Petitioner, continuing pro se, appealed to the ICA. Petitioner argued, inter alia, (1) that contrary to conclusion 2, the Divorce Decree was not ambiguous, (2) Respondent did not file a written motion to modify the divorce decree, but instead "brought the issue of Plaintiff s , pro rata' share of the capital gains tax in a hearing for another matter on January 29, 2009, " and (3) because the issue was raised for the first time at the hearing, Petitioner was unable to prepare and therefore was denied due process. Respondent did not file an answering brief.
The ICA declined to address Petitioner's substantive arguments. Instead, the ICA noted that the transcript of the January 29, 2009 hearing was not made a part of the record, and without the transcript, the court was "unable to consider the merits of [Petitioner's] contention[s]." Thomas-Yukimura v. Yukimura, No. 29927, 2013 WL 238833 at *1. Therefore, the ICA "le[ft] undisturbed the [ c]ourt's decision and order." Id.
The relevant question presented in Petitioner's Application is whether the ICA gravely erred in affirming the court's order modifying the divorce decree.
In his Application, Petitioner reiterates the arguments raised in his Opening Brief and Motion for Reconsideration. Construing Petitioner's arguments liberally, see Dupree v. Higa, 127 Hawai'i 297, 315, 219 P.2d 1084, 1102 (2009) ("Pleadings prepared by pro se litigants should be interpreted liberally"), Petitioner contends in his Application (1) that the court did not have the power to amend the final judgment in these circumstances, (2) he was denied due process because he did not have an opportunity to respond to the arguments raised by Respondent at the hearing, and (3) he should be allowed to supplement the record to provide the court with the written transcript of the hearing, if necessary.
As to Petitioner's first question, this court in Wong v. Wong, 79 Hawai'i 26, 897 P.2d 953 (1995), addressed the power of the trial courts to review their own judgments. 79 Hawai'i at 29, 897 P.2d at 956. It was explained that "[i]n the absence of rules or terms of court, a court may act to alter its own judgment within , proper limitations of time.'" Id. However, this court noted that the circuit courts "are now governed by the Hawai'i Rules of Civil Procedure [(HRCP)], " which "set forth the circumstances under and the times within which the circuit courts may take actions to review and set aside their own judgments." This court specifically cited HRCP Rules 50, 52(b), 59, and 60 as governing the review of final judgments.
In the instant case, the family court is governed by the HFCR. Analogous to the HRCP in Wong, HFCR 52(b), 59, and 60 govern the circumstances under which the family courts may "take actions to review and set aside their own judgments." 79 Hawai'i at 29, 897 P.2d at 956. Wong also cited HRCP Rule 50; however, there is no analogous Rule 50 in the HFCR. Therefore, the court in this case could not review its final judgment unless its actions conformed with HFCR Rules 52(b),  59,  or 60.
As Petitioner argues, under HFCR Rule 59(e), a motion to reconsider, alter, or amend a judgment or order must be filed "no later than 10 days after entry of the judgment or order." HFCR Rule 59(e). HFCR Rule 6(d) further provides that the court "may not extend the time for taking any action under . . . Rules 59(b), (d), and (e)." Additionally, it appears that a court may not act sua sponte to extend the 10 day time limit. Cf. Wong, 79 Hawai'i at 31, 897 P.2d at 958 ("Nor could the circuit court sua sponte vacate its final judgment to allow untimely service of an HRCP 59 motion, for doing so would allow precisely what is prohibited by HRCP 6(b)."); Escritor v. Maui County Council, Ltd., 2 Haw.App. 200, 202, 629 P.2d 1146, 1148 (1981) ("Rule 6(a) expressly provides that the circuit court has no power to extend the time for taking any action under Rule 59(e) .") .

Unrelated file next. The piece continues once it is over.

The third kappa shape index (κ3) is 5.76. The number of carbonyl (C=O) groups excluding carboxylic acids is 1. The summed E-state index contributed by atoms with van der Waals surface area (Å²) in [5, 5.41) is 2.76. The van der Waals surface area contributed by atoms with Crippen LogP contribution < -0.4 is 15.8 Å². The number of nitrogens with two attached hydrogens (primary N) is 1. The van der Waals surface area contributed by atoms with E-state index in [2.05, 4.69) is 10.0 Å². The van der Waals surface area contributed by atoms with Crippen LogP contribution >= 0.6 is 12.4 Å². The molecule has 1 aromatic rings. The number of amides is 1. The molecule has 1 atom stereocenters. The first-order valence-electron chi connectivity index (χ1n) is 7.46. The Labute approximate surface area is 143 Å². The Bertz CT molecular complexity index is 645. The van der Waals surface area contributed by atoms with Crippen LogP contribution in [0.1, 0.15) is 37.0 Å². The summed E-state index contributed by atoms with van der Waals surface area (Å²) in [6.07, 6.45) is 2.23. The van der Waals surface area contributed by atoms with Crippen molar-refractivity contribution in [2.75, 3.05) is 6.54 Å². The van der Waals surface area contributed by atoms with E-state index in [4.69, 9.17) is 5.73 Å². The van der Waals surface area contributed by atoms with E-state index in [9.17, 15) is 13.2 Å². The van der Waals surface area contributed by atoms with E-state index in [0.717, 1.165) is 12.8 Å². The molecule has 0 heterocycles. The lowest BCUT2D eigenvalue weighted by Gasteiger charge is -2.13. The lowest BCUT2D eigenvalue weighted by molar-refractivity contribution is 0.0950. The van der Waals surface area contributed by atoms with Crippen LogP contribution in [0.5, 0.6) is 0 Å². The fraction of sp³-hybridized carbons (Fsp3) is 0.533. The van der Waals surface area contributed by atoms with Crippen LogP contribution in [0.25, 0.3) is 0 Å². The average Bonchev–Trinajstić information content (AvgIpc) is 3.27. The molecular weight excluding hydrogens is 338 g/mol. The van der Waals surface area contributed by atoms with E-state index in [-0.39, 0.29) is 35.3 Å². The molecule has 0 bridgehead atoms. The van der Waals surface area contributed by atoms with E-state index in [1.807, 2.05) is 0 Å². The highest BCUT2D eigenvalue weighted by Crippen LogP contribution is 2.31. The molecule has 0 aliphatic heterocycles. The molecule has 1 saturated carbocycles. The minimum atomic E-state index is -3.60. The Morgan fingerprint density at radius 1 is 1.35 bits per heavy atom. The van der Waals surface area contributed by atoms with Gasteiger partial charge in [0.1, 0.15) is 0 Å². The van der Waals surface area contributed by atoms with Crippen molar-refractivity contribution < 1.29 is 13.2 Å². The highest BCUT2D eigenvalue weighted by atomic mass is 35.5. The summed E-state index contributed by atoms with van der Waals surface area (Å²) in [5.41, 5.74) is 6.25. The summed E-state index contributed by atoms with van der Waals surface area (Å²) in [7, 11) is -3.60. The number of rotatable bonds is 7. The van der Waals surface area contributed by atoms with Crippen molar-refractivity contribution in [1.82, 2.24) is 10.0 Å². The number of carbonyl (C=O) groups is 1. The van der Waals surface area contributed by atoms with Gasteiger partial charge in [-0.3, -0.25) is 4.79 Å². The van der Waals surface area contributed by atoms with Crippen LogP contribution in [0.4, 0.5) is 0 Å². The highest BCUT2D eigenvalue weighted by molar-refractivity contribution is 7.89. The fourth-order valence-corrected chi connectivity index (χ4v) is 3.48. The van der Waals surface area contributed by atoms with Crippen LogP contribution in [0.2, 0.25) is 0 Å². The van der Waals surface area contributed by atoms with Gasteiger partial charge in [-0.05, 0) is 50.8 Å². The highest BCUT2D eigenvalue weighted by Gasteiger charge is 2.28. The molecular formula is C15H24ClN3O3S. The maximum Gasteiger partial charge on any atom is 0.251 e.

In the instant case, the court entered its Decree on September 26, 2008. No further motions regarding the Decree were filed until December 8, 2008, when Respondent filed her Motion for Post-Decree relief. Thus, it is evident that no actions were taken to modify the Decree until well after the 10 day time limit provided by HFCR Rule 59(e) had passed. Hence, the court could not act to modify its judgment under Rule 59(e).
For the same reasons, the court could not act to amend its judgment under HFCR Rule 52(b). Rule 52(b) also requires the party to file a motion within 10 days, and HFCR Rule 6(d) also precludes the court from extending the time to file a Rule 52(b) motion. Therefore, HFCR Rule 52(b) was also inapplicable.
However, as explained by Wong, Rule 60 also grants the court power to modify a final judgment. To reiterate, HFCR Rule 60(a) provides that "[c]lerical mistakes in judgments, orders, or other parts of the record and errors therein arising from oversight or omission may be corrected by the court at any time o[n] its own initiative or on the motion of any party and after such notice, if any, as the court orders." (Emphasis added.) In the instant case, the court may have relied on Rule 60 (a) to amend the judgment. Conclusion one stated that "where an order of the court is ambiguous, it is within the court's discretion to correct the ambiguity." In other words, the court's conclusion suggested that the court was simply "correcting" a mistake in the original judgment.